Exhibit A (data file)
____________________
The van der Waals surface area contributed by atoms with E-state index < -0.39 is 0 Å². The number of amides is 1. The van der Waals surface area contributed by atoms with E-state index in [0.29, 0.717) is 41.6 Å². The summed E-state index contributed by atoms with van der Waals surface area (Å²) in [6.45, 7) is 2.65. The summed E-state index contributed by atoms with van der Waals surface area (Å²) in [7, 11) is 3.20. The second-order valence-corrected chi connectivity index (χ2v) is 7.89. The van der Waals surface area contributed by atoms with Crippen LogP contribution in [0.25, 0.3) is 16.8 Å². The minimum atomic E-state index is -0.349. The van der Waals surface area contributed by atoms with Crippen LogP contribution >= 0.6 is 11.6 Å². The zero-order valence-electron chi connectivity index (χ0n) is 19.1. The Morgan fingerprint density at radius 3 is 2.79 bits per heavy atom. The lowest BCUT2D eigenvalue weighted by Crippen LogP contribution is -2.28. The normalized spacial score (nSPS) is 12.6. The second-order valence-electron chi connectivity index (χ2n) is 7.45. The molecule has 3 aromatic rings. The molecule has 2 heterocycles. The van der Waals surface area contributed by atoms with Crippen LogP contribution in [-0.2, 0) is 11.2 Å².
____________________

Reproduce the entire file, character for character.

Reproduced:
The van der Waals surface area contributed by atoms with E-state index < -0.39 is 0 Å². The number of amides is 1. The van der Waals surface area contributed by atoms with E-state index in [0.29, 0.717) is 41.6 Å². The summed E-state index contributed by atoms with van der Waals surface area (Å²) in [6.45, 7) is 2.65. The summed E-state index contributed by atoms with van der Waals surface area (Å²) in [7, 11) is 3.20. The second-order valence-corrected chi connectivity index (χ2v) is 7.89. The van der Waals surface area contributed by atoms with Crippen LogP contribution in [0.25, 0.3) is 16.8 Å². The minimum atomic E-state index is -0.349. The van der Waals surface area contributed by atoms with Crippen LogP contribution >= 0.6 is 11.6 Å². The zero-order valence-electron chi connectivity index (χ0n) is 19.1. The Morgan fingerprint density at radius 3 is 2.79 bits per heavy atom. The lowest BCUT2D eigenvalue weighted by Crippen LogP contribution is -2.28. The normalized spacial score (nSPS) is 12.6. The second-order valence-electron chi connectivity index (χ2n) is 7.45. The molecule has 3 aromatic rings. The molecule has 2 heterocycles. The van der Waals surface area contributed by atoms with Crippen LogP contribution in [-0.2, 0) is 11.2 Å².